GREEN BAY, Wis. -- All should be right with the Green Bay Packers’ receiving corps when the team returns from its bye week on Monday night against the Los Angeles Rams.
The Packers will have rookie Christian Watson, one of the NFL’s most productive receivers over the past month.
They’ll have rookie Romeo Doubs, whose solid start was derailed by an early-November ankle injury.
In fact, it’s Week 15, and they’ll have their full complement of receivers available for only the second time this season.
In that span, Doubs missed four games, Randall Cobb missed four, Sammy Watkins missed four, Watson missed three and Allen Lazard missed one. The only time this season the Packers had every receiver on hand was way back in Week 2 against the Chicago Bears.
So Monday will finally show what their group can do, but what it won’t do is indicate what the Packers' receivers will look like next season.
In fact, the group will look much different in 2023.
Even with the late-season emergence of Watson and the return of Doubs (Watson and Doubs have played only 52 snaps on the field at the same time this season) plus the potential of their third rookie pass-catcher (Samori Toure), receiver still has to be considered a position of need heading into the offseason.
Here’s why: Lazard, Cobb and Watkins all will be free agents after this season. Cobb will turn 33 before next season’s opener. Watkins, 29, couldn’t revitalize his career on his one-year deal. And the Packers might not be willing to pay Lazard what another team could offer in free agency.
General manager Brian Gutekunst can’t possibly expect Doubs and Watson to be the most accomplished guys in the room next season, whether it’s Aaron Rodgers or Jordan Love starting at quarterback.
“You can throw Samori in there as well,” Gutekunst said during last week’s bye. “I think he’s done a heck of a job as well. It would be nice to get all those guys out there at the same time and get opportunities. Obviously, Allen and Cobby and Sammy have done some good things for us too. It’s a little bit of a crowded room, but I do think I’m very high on those guys’ ceilings and what they could do as a group.”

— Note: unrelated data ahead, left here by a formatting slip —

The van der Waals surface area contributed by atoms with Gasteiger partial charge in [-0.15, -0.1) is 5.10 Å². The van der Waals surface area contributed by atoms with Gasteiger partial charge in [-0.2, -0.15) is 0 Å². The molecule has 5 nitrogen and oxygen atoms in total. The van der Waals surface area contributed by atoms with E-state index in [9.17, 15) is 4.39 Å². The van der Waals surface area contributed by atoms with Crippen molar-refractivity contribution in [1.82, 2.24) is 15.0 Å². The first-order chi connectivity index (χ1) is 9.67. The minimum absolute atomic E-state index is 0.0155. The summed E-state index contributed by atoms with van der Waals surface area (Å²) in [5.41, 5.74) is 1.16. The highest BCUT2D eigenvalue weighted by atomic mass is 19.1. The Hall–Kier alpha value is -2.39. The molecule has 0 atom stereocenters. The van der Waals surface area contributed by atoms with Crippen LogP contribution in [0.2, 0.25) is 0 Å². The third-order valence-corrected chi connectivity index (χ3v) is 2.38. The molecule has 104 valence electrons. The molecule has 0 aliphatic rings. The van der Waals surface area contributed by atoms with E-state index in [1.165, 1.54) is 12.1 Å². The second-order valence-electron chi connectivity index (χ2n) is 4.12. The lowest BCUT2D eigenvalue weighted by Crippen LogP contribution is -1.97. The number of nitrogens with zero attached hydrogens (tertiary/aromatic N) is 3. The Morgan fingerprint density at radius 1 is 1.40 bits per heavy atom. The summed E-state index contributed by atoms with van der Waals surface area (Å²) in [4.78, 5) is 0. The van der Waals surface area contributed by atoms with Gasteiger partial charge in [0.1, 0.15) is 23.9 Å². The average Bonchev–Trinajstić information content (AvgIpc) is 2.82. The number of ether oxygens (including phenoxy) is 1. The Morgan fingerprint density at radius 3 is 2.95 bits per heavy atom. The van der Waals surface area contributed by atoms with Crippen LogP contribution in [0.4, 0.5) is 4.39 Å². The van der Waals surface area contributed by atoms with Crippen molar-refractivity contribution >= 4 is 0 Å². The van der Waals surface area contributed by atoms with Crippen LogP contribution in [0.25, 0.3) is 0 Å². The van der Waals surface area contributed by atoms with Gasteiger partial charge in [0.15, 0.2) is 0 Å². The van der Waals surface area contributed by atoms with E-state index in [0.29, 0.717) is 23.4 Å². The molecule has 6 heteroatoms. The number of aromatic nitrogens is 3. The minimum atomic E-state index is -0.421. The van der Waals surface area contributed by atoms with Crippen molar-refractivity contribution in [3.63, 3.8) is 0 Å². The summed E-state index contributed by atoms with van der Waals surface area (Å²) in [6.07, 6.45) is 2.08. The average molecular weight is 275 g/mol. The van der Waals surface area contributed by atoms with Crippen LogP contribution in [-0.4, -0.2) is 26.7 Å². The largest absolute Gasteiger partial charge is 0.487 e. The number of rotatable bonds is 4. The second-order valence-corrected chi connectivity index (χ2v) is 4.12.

Life after Davante Adams left during the offseason proved to be a struggle, especially early this season. Watson, a second-round draft pick, missed most of training camp because of a knee injury, and when he returned for the opener, he endured a stretch of dropped passes (including the one that would’ve been a 75-yard touchdown in the opener against Minnesota) and more injuries (hamstring, concussion).
At the same time, Doubs showed some production. Through Week 9, the fourth-round pick was fourth among rookies in catches (31), sixth in receiving yards (316) and tied for second in touchdown catches (three).
The week after Doubs’ ankle injury, Watson broke out. Since Week 10, Watson is first among all receivers -- not just rookies -- with seven touchdowns. He’s also second in yards per catch (20.9) and 18th in receiving yards (313). He’s tops among rookies in that stretch in touchdowns and yards per catch and ranks second behind only the Jets’ Garrett Wilson in yards (347).
“Whenever you lose a player the caliber of [Adams], you’re going to have to overcome it,” Gutekunst said. “You’re going to have to do different things to overcome it, and I think we struggled out of the gate to do that. But, at the same time, I think that room particularly looks pretty bright moving forward.”
The Packers had high hopes that Lazard would emerge as a No. 1 receiver in the absence of Adams after he was traded to the Raiders in March. Early in training camp, Rodgers proclaimed that “Allen is ready to make a jump and be a No. 1 receiver.”
The former undrafted free agent who came to the Packers via a waiver claim late in the 2018 season has put up solid numbers: 45 catches (second on the team behind running back Aaron Jones), 640 yards (first on the team) and five touchdown catches (second to Watson). He missed two games: the opener with an ankle injury and Week 8 at Buffalo because of a shoulder injury.
Lazard might have more value to the Packers, who love his willingness to block and do things that don’t show up on the stat sheet, than he would to another team. But after Marquez Valdes-Scantling got $10 million a year from the Chiefs to leave Green Bay last offseason, who knows what kind of money a team might throw at Lazard?
Gutekunst tried to trade for Chase Claypool before this year’s trade deadline. Considering how often Doubs and Watson have credited the likes of Cobb and Lazard for their mentorship, it might be important to have a veteran receiver again next season to help them avoid a second-year slump.
“Those guys are very talented from that regard,” Lazard said of the rookie receivers. “Do they need a veteran player to go out there for them to be able to be successful? No, I don’t think so. Especially not when they have No. 12 [Rodgers] back there throwing the ball.
“I’ve always had a lot of confidence in those guys, even at the beginning of the year, just seeing them grow throughout the entire season. It’s having higher expectations going into next season after getting the rookie year out of the way and getting more comfortable, understanding the offense, understanding the NFL and the games and everything, I’m expecting a big growth from all three of those guys.”